Those Were the Days
By MARIANNE WOOD
I learned a new abbreviation last fall when classes at Hardin-Simmons were held synchronously in the classrooms and via Zoom or simply F2F: Face to Face.
For ages, face-to-face teaching was the standard way of delivering instruction to prekindergarten age children through graduate school adults. But lately, brick and mortar classroom learning has succumbed to instruction via bits per second of internet bandwidth in many places. I hope I’ve stated that correctly. It’s hard to understand what you cannot fully see!
I took some of my AP Art History training in this manner. I was in Texas. The teacher led our workshop from Vienna, Virginia. And it was intriguing as people from who knows where jumped in and out of chat rooms–those little sidebars that can distract those of us over a certain age. Occasionally, I saw names flash by, or I saw the face of our teacher who employed some excellent skills at keeping the flow of information interesting.
But it was nothing compared with the AP Institute led by Doug Derracot in Dallas, where we not only sat in a room and discussed one art movement after another, but we took field trips to museums and sacred spaces. Yes, there was lots of “art in the dark,” a necessary part of this discipline as everyone knows from seeing the film “Mona Lisa Smiles” with Julia Roberts in the lead. But interacting with live humans, with unmasked faces, less than six feet apart and without fear of a deadly disease, wow: those were the days. My moving memory of that experience with Doug and many teachers, like a favorite film, rolls through my mind. I’m betting that some of you watch movies from 2019 and earlier, partly for the crowd scenes. Or reruns of sporting events with real people in the stands, not cardboard cutouts. Again, those were the days.
In 1968 Gene Raskin wrote English lyrics to a Russian melody by Boris Fomin, a song called “Those Were the Days.” It is one of the tunes that float in from my preteen years. Though it describes a tavern, a place entirely inappropriate for me at the time, it’s lilting melody and longing for a time when “we’d live the life we choose, we’d fight and never lose” fits this time when we, too, must fight to get back the life we choose. “Let us not neglect to gather together,” Hebrews 10:25, commands us. I think the ancient writer pictured that gathering occurring in an actual room.
So when my HSU students, all twenty of them, arrived in the studio on their appointed day, approximately half on Tuesday and a half on Thursday, I all but applauded them for coming to class. I heard myself say things like: “Thank you for coming to class.” How ridiculous that would have sounded a year earlier. Now, if only I knew that brown-haired girl from the one next to her. Does Bella have a pink mask, or is that Bettina? Thankfully, a couple of the young women had their first names embellishing one side of their masks, undoubtedly a gift from thoughtful parents.
Recently, I stood in line at the Round Building of the Taylor County Fairgrounds to receive my first shot of the COVID vaccine. I’m just old enough to qualify for the 1b group, the second of many groups to come. My hair color matched most of the others in the line. I was masked, and so were they. I probably knew at least a dozen of my co-vaccinees, but I only recognized two who were in a booth right across from mine where a man in a blue uniform administered the powerful life-saving medicine. He wore an American flag mask over his face. We were F2F but not wholly. I’d never know him on the street.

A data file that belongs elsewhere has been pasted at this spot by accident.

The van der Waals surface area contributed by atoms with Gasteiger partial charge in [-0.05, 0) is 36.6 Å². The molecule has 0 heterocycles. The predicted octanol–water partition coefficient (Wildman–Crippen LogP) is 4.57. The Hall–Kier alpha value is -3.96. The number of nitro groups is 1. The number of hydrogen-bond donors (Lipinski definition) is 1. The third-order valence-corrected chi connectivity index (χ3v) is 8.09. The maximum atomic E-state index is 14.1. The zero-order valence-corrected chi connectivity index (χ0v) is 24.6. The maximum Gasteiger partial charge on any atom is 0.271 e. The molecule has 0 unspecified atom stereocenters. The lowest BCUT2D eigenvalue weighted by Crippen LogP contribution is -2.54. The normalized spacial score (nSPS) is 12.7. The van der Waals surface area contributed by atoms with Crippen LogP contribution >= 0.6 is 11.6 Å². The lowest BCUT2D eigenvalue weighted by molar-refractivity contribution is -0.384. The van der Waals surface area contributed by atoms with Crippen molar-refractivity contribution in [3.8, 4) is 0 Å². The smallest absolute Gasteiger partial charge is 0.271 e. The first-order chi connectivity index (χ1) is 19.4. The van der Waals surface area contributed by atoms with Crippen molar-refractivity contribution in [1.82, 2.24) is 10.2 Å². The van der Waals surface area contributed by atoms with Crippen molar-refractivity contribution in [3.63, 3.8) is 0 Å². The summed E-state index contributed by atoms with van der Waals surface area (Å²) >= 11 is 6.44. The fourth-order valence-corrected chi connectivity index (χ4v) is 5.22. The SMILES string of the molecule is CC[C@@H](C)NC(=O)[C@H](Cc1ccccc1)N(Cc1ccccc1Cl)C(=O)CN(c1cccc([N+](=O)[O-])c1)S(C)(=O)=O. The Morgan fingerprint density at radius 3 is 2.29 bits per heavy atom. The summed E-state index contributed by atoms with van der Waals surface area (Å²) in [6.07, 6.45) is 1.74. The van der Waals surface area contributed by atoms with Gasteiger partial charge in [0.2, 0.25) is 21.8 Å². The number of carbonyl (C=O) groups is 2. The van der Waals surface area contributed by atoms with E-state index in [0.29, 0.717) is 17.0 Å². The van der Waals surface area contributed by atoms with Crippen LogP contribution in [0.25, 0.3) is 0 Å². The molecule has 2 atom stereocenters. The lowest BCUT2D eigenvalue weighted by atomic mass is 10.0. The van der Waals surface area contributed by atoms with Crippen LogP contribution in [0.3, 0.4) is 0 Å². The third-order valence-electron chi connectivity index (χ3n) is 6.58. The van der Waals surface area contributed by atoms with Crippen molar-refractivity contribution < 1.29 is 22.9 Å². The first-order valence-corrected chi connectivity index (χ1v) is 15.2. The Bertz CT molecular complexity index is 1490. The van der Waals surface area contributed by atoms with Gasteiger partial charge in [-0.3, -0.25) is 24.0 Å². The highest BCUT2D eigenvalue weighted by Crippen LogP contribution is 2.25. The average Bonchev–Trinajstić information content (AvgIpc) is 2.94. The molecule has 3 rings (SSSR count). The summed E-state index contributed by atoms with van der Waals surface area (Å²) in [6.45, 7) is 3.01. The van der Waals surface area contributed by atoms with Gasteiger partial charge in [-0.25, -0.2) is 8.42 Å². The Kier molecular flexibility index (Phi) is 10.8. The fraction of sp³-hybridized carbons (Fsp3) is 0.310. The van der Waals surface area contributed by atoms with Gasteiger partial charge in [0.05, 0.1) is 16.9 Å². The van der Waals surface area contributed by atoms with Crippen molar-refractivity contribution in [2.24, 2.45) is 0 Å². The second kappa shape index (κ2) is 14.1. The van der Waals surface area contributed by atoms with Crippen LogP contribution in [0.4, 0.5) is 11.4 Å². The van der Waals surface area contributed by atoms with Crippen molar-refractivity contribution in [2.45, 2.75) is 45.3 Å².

So now we are trusting people we could not assuredly pick out of a lineup–perfect strangers to help save us from this deadly plague. It’s so weird. I miss faces.
And that’s a good thing. God made us for community. There are an even 100 verses attesting to this here: https://www.openbible.info/topics/fellowship
Psalm 55:14 in the English Standard Version particularly caught my attention. “We used to take sweet counsel together; within God’s house, we walked in the throng.”
According to my online dictionary, a throng is a large, densely packed crowd of people or animals. I sure miss walking in throngs. Throngs of almost any kind: church gatherings, classrooms, family celebrations, birthday parties…especially throngs without a screen and often many miles between us. We were made for community. I think this meditation sparked a recent dream in which I saw a very dear friend in a crowd, and the next moment she was gone. I miss proximity.
Community sharing often involves hospitality. I Peter 4:9 ESV commands us to show hospitality to one another without grumbling. Vacuuming this morning, I thought, “there’s less to clean and less motivation to clean. How I long for a table full of people and even the crumbs they leave behind.”
It’s hard to share life via the computer. Sure, Zoom, FaceTime, Google docs, Dropbox, and the like are helpful. But gathering around a table, a picture of covenant: breaking bread together is missing. And our hearts are in danger of becoming walled off as a result.
Evidently, I’m not the only person thinking about this. Amanda Mull writing for Atlantic Magazine, Jan. 27, 2021, has a story that headlines with “The Pandemic Has Erased Entire Categories of Friendship: There’s a reason you miss the people you didn’t even know that well.” She presents the concept that not just our inner circles of friendship matter, but the outer rings, too. These “weak ties” or people with whom you have a nodding acquaintance are important to our well-being, too. The article is well-researched and I highly recommend it for its warning of the dangers of isolation and sticking in our own friendship bubbles too much. And for this: “Humans are meant to be with one another, and when we aren’t, the decay shows in our bodies.” I hear an echo of Scripture in that. Amen.
Marianne Wood works as an editorial assistant and researcher for Bill Wright